3,256

    Default

    Quote Originally Posted by Perry View Post
    Section 5 (1) (r) could be used to prelude the RTA.

    5 Act excluded in certain cases
    (1) This Act shall not apply in the following cases:
    (r) where the tenancy arises wholly from or depends wholly upon the ownership by the tenant of any shares in a company that owns the premises:
    Say you sign up a new tenant and instead of asking for 2 weeks bond, you ask for $500 to purchase shares in the company owning the rental property. When the tenant moves out, you will purchase the shares back for $500 so the tenant doesn't lose out - or even more to reward a good tenant.
    Would this make this tenancy fall outside the RTA?

  4. #4

    Default

    I talked about this type of ownership structure about 6 months ago on PT. This one might not work based on the above comments it seems to have a mix of business and socialist philosophies which don't tend to play well together but I believe this will be the way of the future.

    Kiwisaver funds are needing to find solid long term investment each month they collect around 3% of peoples income and are expected to find a return for that money. This is no different to you and I saving $200/wk and when we have a deposit investing in a single property.

    Taking a quick look at the NZ stats database there are around 2.2m people earning on average $1000/wk - if all contributing to Kiwisaver that means there is $3.5b annually looking for an investment return - we know the no. contributing to Kiwi saver is far lower say 30% - this would mean there is over $1b annually looking to invest. Allocating only 10% of those funds to NZ residential property would mean a pool of $100 million annually to purchase houses.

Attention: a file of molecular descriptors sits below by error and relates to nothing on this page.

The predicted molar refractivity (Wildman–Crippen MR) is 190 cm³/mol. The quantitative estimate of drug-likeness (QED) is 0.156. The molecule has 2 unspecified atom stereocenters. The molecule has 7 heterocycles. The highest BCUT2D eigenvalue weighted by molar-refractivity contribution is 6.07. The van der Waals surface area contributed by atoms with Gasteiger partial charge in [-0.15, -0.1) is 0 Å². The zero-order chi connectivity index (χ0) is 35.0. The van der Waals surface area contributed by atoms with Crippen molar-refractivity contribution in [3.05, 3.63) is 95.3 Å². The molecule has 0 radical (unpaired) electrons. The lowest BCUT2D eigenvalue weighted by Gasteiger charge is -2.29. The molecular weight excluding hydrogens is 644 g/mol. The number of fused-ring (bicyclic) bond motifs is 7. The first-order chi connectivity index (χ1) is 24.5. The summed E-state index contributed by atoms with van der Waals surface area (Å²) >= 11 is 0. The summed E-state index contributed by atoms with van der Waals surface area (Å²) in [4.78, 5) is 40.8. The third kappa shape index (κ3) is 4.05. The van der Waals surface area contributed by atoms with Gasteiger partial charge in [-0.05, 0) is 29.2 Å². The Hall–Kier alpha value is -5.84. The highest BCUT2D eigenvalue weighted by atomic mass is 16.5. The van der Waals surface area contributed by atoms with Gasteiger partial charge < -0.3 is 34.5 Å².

The kiwi saver funds could purchase 110 average Auckland houses per year or 200 in Wellington for cash. The argument is this is an expensive asset to run but done well it works - many of us are living proof that a reasonable number of properties can provide nicely. The next argument is that the yields are low, too low to be worthy of investment. This is true in many cases at purchase price but using my own experience over a decade the yield off purchase price on my early purchases was around 7.5% that same initial investment is getting a return of 16% today

    Putting aside the increase in values over the past decade in the return calculation, this fund would be delivering a very solid return - assuming a straight line growth of both values and rents because I don't want to invest hours looking at the historical data - had this fund stared buying 10 years ago and invested the same each year the average yield would be 11.5%.

    Assuming property prices have doubles to calculate the no. of properties owned this fund would now have somewhere near 20k properties to manage. In a decade this fund would have 20k houses to manage, $10b invested and a return of 7.9% gross - with no mortgage the nett would be somewhere near 3.5%. This is not a bad return which will only increase as rent increase and when you overlay the asset value the fund performance isn't a bad one.